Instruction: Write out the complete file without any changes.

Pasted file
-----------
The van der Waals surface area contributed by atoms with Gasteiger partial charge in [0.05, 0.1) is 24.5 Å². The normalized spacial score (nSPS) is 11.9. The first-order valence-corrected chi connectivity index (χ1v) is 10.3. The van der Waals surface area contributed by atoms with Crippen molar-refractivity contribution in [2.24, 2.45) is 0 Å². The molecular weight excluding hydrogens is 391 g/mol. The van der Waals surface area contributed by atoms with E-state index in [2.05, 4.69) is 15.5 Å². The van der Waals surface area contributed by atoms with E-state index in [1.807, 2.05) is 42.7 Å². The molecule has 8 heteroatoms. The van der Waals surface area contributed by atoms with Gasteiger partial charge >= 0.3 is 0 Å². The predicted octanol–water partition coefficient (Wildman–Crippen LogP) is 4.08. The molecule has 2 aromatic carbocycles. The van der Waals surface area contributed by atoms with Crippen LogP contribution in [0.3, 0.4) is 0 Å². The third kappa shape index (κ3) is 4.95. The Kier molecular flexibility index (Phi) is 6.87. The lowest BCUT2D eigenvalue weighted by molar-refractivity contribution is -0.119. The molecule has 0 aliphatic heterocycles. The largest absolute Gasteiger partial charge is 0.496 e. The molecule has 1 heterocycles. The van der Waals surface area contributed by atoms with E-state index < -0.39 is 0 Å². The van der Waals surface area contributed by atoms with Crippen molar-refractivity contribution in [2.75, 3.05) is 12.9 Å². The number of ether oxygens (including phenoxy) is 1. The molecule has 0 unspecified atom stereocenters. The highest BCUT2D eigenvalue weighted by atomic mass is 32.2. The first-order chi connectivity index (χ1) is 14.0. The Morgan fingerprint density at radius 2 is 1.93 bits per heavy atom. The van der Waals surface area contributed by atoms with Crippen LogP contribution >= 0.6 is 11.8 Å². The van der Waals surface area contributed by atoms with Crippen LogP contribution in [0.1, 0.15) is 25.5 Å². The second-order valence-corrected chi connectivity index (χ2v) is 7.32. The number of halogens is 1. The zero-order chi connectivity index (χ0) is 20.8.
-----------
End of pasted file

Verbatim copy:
The van der Waals surface area contributed by atoms with Gasteiger partial charge in [0.05, 0.1) is 24.5 Å². The normalized spacial score (nSPS) is 11.9. The first-order valence-corrected chi connectivity index (χ1v) is 10.3. The van der Waals surface area contributed by atoms with Crippen molar-refractivity contribution in [2.24, 2.45) is 0 Å². The molecular weight excluding hydrogens is 391 g/mol. The van der Waals surface area contributed by atoms with E-state index in [2.05, 4.69) is 15.5 Å². The van der Waals surface area contributed by atoms with E-state index in [1.807, 2.05) is 42.7 Å². The molecule has 8 heteroatoms. The van der Waals surface area contributed by atoms with Gasteiger partial charge >= 0.3 is 0 Å². The predicted octanol–water partition coefficient (Wildman–Crippen LogP) is 4.08. The molecule has 2 aromatic carbocycles. The van der Waals surface area contributed by atoms with Crippen LogP contribution in [0.3, 0.4) is 0 Å². The third kappa shape index (κ3) is 4.95. The Kier molecular flexibility index (Phi) is 6.87. The lowest BCUT2D eigenvalue weighted by molar-refractivity contribution is -0.119. The molecule has 0 aliphatic heterocycles. The largest absolute Gasteiger partial charge is 0.496 e. The molecule has 1 heterocycles. The van der Waals surface area contributed by atoms with E-state index < -0.39 is 0 Å². The van der Waals surface area contributed by atoms with Crippen molar-refractivity contribution in [2.75, 3.05) is 12.9 Å². The number of ether oxygens (including phenoxy) is 1. The molecule has 0 unspecified atom stereocenters. The highest BCUT2D eigenvalue weighted by atomic mass is 32.2. The first-order chi connectivity index (χ1) is 14.0. The Morgan fingerprint density at radius 2 is 1.93 bits per heavy atom. The van der Waals surface area contributed by atoms with Crippen LogP contribution >= 0.6 is 11.8 Å². The van der Waals surface area contributed by atoms with Crippen LogP contribution in [0.1, 0.15) is 25.5 Å². The second-order valence-corrected chi connectivity index (χ2v) is 7.32. The number of halogens is 1. The zero-order chi connectivity index (χ0) is 20.8.